Saturday, February 28, 2009

Bamboo: simple and elegant

The simple elegance of bamboo is brought forth in the Gong Pi style painting.

Friday, February 27, 2009

The 2-stage Gong Pi flower painting

The buddies started on the first half of Gong Pi style flower painting in today's session but only mine went to print as Mrs. Kim took hers home for later coloring in next week while I managed to finish one last night. So, one outlined, and one colored.

Thursday, February 26, 2009

Going back in time ...

Today I tried a couple of things. First, I did a makeover of the flower painted yesterday by giving the outline of the petals a golden tread look using the 660 Metallic Pure Gold paint from FolkArt, rendering it a discrete feel.

Then I painted two flowers on brown rice paper purchased by Sister Harrient Lin in Taiwan on her recent trip there. The brownish background is supposed to lend an air of antiquity to the painting, much like the days of the yore.

Wednesday, February 25, 2009

4 + 1 The Colored Version

The four colored versions of the earlier outline images plus a makeover of an earlier one complete this episode of Gong Pi adventure.

Tuesday, February 24, 2009

4 + 1 Gong Pi Style

The 4 refers to the number of outline images drawn for coloring in later while 1, coloring completed.

Sunday, February 22, 2009

Gold-Laced Peony

For a change, this is a gold-laced Peony drawn the Gong Pi style.

Friday, February 20, 2009

Seeing double in buddy session

Almost. That's because Mrs. Kim and I painted a similar flower pattern the Gong Pi style. I have tried to emulate her lighter color scheme as seen on the top image since I think it looks soothing.

Thursday, February 19, 2009

Bamboo transiting into flowers ...

More bamboo scenes easing into flowers, drawn in the Gong Pi style for coloring in later on, forms a tapestry of themes in transition.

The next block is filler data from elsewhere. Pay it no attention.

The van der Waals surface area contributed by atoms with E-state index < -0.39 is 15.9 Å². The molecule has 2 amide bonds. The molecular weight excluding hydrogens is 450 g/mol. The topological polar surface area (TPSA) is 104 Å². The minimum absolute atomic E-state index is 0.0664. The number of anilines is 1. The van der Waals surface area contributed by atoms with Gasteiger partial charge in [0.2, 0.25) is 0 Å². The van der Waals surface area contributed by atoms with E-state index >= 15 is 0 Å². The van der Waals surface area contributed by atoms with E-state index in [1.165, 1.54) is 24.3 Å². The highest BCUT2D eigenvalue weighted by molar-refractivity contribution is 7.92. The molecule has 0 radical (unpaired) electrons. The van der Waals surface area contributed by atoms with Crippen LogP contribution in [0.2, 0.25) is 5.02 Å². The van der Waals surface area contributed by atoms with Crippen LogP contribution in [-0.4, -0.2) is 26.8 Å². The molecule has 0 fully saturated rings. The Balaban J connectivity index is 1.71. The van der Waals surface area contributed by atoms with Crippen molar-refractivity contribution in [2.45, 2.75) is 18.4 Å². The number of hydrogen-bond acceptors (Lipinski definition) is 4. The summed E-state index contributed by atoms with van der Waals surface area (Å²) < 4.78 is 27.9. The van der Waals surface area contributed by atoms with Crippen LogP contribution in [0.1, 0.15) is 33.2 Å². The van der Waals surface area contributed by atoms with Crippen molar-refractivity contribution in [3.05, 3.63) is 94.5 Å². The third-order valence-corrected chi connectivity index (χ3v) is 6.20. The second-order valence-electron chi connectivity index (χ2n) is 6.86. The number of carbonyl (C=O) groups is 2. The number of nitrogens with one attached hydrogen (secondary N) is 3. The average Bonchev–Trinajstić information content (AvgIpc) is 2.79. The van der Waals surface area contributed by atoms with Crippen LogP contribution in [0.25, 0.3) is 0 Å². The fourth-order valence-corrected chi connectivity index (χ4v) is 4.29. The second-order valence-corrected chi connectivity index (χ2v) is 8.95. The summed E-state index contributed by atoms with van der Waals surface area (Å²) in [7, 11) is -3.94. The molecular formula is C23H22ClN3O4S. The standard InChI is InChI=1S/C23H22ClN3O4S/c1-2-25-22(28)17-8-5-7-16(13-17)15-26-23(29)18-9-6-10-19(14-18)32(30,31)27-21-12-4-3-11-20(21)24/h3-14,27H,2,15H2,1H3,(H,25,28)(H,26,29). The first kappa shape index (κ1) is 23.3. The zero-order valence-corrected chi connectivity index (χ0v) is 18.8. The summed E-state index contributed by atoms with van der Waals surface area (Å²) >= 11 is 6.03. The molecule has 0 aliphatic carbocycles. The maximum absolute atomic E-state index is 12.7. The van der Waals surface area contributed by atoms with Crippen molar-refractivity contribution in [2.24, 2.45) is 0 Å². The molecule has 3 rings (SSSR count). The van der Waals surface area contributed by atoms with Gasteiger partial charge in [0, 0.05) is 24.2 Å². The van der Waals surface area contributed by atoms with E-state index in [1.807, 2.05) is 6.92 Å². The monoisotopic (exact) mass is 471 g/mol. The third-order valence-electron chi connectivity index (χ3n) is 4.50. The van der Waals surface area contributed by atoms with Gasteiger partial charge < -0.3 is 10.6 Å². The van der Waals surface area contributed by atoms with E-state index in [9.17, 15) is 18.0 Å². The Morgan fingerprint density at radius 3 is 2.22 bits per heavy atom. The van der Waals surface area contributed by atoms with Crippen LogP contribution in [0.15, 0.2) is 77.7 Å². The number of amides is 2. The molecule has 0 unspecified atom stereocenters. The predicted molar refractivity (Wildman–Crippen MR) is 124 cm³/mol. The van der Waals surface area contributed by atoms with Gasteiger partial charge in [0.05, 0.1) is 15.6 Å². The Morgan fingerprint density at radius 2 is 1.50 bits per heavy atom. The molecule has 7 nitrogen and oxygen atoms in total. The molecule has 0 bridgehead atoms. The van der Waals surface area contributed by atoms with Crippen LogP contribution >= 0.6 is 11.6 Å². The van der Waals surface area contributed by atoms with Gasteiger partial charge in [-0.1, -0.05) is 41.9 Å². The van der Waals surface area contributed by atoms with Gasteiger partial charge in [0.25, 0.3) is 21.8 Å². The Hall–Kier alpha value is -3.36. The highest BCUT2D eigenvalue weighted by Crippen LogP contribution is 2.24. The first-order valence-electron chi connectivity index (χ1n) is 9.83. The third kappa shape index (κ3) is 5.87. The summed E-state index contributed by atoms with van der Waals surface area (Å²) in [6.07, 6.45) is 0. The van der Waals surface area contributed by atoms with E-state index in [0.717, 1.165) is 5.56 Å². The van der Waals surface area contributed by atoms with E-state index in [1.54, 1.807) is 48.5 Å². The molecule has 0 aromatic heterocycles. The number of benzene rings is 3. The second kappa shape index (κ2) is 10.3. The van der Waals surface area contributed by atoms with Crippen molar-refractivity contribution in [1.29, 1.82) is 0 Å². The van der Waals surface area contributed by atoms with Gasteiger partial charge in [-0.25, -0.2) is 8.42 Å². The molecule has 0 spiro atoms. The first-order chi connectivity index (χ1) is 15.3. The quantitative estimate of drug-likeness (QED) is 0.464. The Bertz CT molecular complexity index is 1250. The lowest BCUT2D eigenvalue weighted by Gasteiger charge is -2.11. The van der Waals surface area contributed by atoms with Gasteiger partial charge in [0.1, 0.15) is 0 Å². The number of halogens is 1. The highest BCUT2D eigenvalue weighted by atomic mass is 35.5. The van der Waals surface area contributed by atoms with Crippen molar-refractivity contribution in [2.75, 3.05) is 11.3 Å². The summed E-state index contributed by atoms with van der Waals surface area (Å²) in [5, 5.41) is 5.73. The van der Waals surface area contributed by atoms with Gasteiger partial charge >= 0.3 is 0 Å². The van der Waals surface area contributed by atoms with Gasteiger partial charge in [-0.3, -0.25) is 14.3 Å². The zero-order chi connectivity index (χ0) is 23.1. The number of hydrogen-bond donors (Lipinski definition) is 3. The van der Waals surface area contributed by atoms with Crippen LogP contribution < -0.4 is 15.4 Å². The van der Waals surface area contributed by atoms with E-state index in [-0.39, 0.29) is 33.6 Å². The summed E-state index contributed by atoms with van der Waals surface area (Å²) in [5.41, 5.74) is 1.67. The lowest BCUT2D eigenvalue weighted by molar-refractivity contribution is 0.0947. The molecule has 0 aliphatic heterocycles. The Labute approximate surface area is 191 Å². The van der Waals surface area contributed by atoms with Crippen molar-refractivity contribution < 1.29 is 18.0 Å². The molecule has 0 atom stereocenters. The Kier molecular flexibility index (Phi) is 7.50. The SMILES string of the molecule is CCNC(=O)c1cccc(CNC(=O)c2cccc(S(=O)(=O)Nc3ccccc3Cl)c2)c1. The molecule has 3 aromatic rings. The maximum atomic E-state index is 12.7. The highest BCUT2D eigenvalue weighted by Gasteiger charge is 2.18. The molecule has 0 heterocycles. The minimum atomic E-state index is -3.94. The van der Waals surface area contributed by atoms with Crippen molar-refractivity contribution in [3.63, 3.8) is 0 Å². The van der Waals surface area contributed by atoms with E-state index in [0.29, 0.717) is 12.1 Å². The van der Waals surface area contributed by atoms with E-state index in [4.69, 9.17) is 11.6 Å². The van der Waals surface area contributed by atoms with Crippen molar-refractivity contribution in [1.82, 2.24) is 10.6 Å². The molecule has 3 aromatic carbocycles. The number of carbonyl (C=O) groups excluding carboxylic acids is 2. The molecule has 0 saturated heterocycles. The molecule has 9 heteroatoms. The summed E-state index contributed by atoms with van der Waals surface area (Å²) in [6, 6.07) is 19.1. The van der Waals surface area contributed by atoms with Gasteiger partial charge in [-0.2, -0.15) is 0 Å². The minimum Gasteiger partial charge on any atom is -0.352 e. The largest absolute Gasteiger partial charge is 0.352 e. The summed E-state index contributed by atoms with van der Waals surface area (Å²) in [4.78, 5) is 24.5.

Wednesday, February 18, 2009

The Bamboo Ensemble

The Bamboo score, much like an arrangement of musical notes, permeates the space through its silent music.

Tuesday, February 17, 2009

Bamboo in common and rare colors

The most common color of bamboo in nature is of course green. On the other hand, bamboo painted in black ink is necessarily in various shades of gray. But Vermillion bamboo, that ought to be a rarity (see second image below, which is patterned after one found in Book of the Bamboo by Johnson Su-Sing Chow in the series the Fundamentals of Chinese Floral Painting, Vol. 3, Art Book Co. Ltd., Taiwan, 2006, pg. 205, that Hubby purchased online here).

Then Hubby read the details, which state that this particular bamboo species does not exist in nature, but was initiated by Su Shih, the famous Chinese poet of the Sung Dynasty, as a form of bamboo art work.

Monday, February 16, 2009

The Soft side of the Peony and Birds

Hubby read that painting is “that wonderful state where nothing else exists but you and your ideas and the art flowing from your fingertips” (Luanne Rice, Last Kiss, Bantam Books, 2008, pg. 106). I would not say I have reached that stage yet but it's pretty close as I painted these two today.

In contrast to the usual bold colors evincing ebullience, I have elected to apply a somewhat subdued color tone that conveys a soothing impression.

Sunday, February 15, 2009

One Stroke Painting of Flowers

Here's a one-stroke-style of flower painting, the Peony to be exact.

Saturday, February 14, 2009

Food for the Mind via Chinese Calligraphy Class

In today's Chinese Calligraphy class, we continued practicing writing individual characters, ending with a home-cooked lunch provided by the attendees: food for the mind followed by for the body.

Friday, February 13, 2009

The Gong Pi Sets

We, the painting buddy twosome, continued with painting the Gong Pi style by first outlining several base sets in today's session, to be colored in later.

And she came bearing gifts, as usual, tomorrow being Valentine's Day: a vase of elegant tulips.

Ealier on she also gave me a beautiful vase that she has made in her pottery class. Thank you, Mrs. Kim.

Thursday, February 12, 2009

The Bamboo is back!

After a relatively long and uninterrupted period of Chinese calligraphy, it feels good to paint again, revisiting some of the nature scenes that have been kept in the recesses of my mind, and loving every minute of it.